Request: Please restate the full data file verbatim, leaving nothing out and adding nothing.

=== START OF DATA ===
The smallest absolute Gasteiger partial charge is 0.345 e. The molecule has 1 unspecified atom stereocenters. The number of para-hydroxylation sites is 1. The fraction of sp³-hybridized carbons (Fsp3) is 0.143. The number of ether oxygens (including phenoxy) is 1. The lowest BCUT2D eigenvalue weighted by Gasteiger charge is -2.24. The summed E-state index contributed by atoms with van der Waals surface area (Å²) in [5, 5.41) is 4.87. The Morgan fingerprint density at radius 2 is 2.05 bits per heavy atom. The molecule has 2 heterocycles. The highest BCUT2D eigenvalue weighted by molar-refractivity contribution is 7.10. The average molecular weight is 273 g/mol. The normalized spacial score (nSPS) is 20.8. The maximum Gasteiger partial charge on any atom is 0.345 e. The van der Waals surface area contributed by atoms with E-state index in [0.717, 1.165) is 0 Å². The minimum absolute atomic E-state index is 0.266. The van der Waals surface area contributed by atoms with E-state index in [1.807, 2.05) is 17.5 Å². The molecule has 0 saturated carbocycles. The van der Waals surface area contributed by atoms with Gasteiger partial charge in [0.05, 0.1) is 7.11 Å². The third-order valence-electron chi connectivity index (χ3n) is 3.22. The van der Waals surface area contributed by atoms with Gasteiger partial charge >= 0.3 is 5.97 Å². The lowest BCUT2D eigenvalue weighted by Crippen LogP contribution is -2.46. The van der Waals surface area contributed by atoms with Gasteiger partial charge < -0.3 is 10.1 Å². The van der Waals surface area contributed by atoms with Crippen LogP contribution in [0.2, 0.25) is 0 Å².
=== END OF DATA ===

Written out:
The smallest absolute Gasteiger partial charge is 0.345 e. The molecule has 1 unspecified atom stereocenters. The number of para-hydroxylation sites is 1. The fraction of sp³-hybridized carbons (Fsp3) is 0.143. The number of ether oxygens (including phenoxy) is 1. The lowest BCUT2D eigenvalue weighted by Gasteiger charge is -2.24. The summed E-state index contributed by atoms with van der Waals surface area (Å²) in [5, 5.41) is 4.87. The Morgan fingerprint density at radius 2 is 2.05 bits per heavy atom. The molecule has 2 heterocycles. The highest BCUT2D eigenvalue weighted by molar-refractivity contribution is 7.10. The average molecular weight is 273 g/mol. The normalized spacial score (nSPS) is 20.8. The maximum Gasteiger partial charge on any atom is 0.345 e. The van der Waals surface area contributed by atoms with E-state index in [0.717, 1.165) is 0 Å². The minimum absolute atomic E-state index is 0.266. The van der Waals surface area contributed by atoms with E-state index in [1.807, 2.05) is 17.5 Å². The molecule has 0 saturated carbocycles. The van der Waals surface area contributed by atoms with Gasteiger partial charge in [0.05, 0.1) is 7.11 Å². The third-order valence-electron chi connectivity index (χ3n) is 3.22. The van der Waals surface area contributed by atoms with Gasteiger partial charge >= 0.3 is 5.97 Å². The lowest BCUT2D eigenvalue weighted by Crippen LogP contribution is -2.46. The van der Waals surface area contributed by atoms with Gasteiger partial charge < -0.3 is 10.1 Å². The van der Waals surface area contributed by atoms with Crippen LogP contribution in [0.2, 0.25) is 0 Å².